Author: Owen King
Published: March 2013 by Scribner, 419 pages
Date Read: April 2013
First Line: ”The steel-on-steel whisk of the curtain rings scraping along the rod seemed to come from the sky, and for the last seven or eight seconds of his dream, Sam Dolan found himself turning in a circle, searching for the source of the sound, but there was no one else in the vast parking lot.”
Genre/Rating: Literary fiction; 5/5 well-known indie actors brandishing a replica of Bilbo’s sword Sting purchased from SkyMall with an (ZOMG!) actual, glow-in-the-dark blade!
Review: In 2006, I found a copy of Owen King’s We’re All in This Together on the library’s New Release shelf. It was excellent. So excellent, in fact, once I finished it, I turned right around and purchased myself a copy to own (which luckily I don’t do very often, as my bookshelves are overloaded to the breaking point and there is no room in here for even one more. Not even a TINY additional bookshelf. I’ve checked. I’ve measured. NO MORE ROOM.)
I waited patiently (fine, you guys know me, I wasn’t at all patient, I stalked his author page like a creeper) to see what King would produce next, and selfishly hoped it would be a longer work – if he’d won me over so completely with his short stories (and one haunting novella), I was eager to see what he’d do with a lengthier work.
I was completely in the right to be anticipatory.
Double Feature is one of those books where you not only fall in love with the characters, you get to know them. They’re very real. Flaws-and-all real. I love characters that are just like people I’d meet in my own life. People in books are all too often either ALL GOOD or ALL BAD or they’re VERY VERY GOOD with ONE FATAL FLAW or they’re just A METAPHOR FOR SOMETHING ELSE or what have you, and that gets tiresome, because real live people walking around on the earth, just trying their hardest to not screw it up too badly? We’re not all good, or all bad, or a metaphor for anything. We’re a gray area. We sometimes spectacularly mess things up, to the point of not being able to fix them. We sometimes are capable of great things. And we sometimes stagnate and just go about our day-to-day and go to work and live our lives and try really hard to keep our heads above water. That’s what real people do. And that’s what the people in this book do, and oh, did I love them for it.
Sam Dolan is a young, optimistic filmmaker when we first meet him, working on his very first production: an indie piece called Who We Are. His father is Booth Dolan, an over-the-top B-movie actor who Sam has never felt close to. His mother, Allie, has recently passed away and Sam hasn’t gotten over it yet. And then something happens with his movie, and I can’t tell you what it is, because the reveal of that was so brilliantly written that I actually half-covered my face and said, “Oh. Oh, no, oh, shit, no, really? SHIT.” And may have laughed a little, because that’s what you do when something is really, really uncomfortable. (Well, it’s what I do, anyway.)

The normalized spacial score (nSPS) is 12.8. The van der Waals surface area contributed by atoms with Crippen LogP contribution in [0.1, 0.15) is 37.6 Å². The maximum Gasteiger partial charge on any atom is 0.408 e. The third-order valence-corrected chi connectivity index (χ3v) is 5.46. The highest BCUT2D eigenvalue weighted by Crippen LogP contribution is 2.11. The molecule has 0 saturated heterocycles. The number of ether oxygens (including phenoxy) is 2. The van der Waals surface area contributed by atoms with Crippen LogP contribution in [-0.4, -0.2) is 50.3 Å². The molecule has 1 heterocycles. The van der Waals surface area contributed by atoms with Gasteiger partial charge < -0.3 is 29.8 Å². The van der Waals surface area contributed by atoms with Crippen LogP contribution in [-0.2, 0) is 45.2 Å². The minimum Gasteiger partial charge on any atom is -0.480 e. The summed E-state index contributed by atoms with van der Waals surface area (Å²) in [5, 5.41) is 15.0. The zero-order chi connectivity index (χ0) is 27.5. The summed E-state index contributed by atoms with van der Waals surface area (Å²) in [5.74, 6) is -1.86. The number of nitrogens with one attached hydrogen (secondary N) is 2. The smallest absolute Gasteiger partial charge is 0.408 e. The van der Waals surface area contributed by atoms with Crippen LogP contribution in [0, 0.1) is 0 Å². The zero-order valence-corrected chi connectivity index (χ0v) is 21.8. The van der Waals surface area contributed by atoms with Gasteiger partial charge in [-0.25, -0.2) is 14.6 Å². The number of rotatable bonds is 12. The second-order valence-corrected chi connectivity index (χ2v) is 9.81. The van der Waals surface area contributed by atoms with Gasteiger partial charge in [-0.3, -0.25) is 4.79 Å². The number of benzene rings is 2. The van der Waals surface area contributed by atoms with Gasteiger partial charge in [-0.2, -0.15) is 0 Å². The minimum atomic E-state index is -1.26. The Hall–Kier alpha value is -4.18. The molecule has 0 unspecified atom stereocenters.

The book moves between times; to Sam’s childhood, to years after the movie situation. We meet the players in Sam’s life: his roommate Wesley, who writes a review blog for things people send him and refuses to leave the house; his ex-girlfriend Polly who hasn’t quite settled into the ex role yet and her burly Germanic baseball-player husband Jo-Jo; Sam’s bitterly brilliant half-sister Mina; his godfather Tom, who can’t stop building rooms onto his sprawling house, even though he lives there alone; and Tess, the television producer who might just be a match for Sam’s tendency to run away from anything resembling a commitment.
These people are real, and flawed, and fantastic. You want to invite them over for dinner (and maybe hide the knives before they arrive.) You want to spend time with them, talking to them and getting to know them and laughing with them and being a part of their lives. There’s a feel of Irving to these people; that same lovable misfit quality, that same fierce love you feel for them when you get to know them. The book is also very intelligent, very witty, and very wise. And at one point there’s a little poetry, and you know how that wins me over, right? (Spoiler alert in case you don’t know: it does. It very much does.)
I sped through the book this week, because I wanted to know what happened. But that meant it was going to end. And I didn’t want it to end. So I was torn between wanting to finish and never, ever wanting to finish. I suppose there are worse things to happen in the world; I just know turning the last page made me very melancholy, because it was done.
I’m lucky enough to be going to see the author read from the book tomorrow night and will be getting my (sadly, water-damaged, as I was caught in a rainstorm last week with it, stupid rainstorm) copy of the book signed tomorrow night. The characters get to live on for one more day for me, in the author’s voice, no less. I have no complaints about that. I’ll be glad to meet up with them again.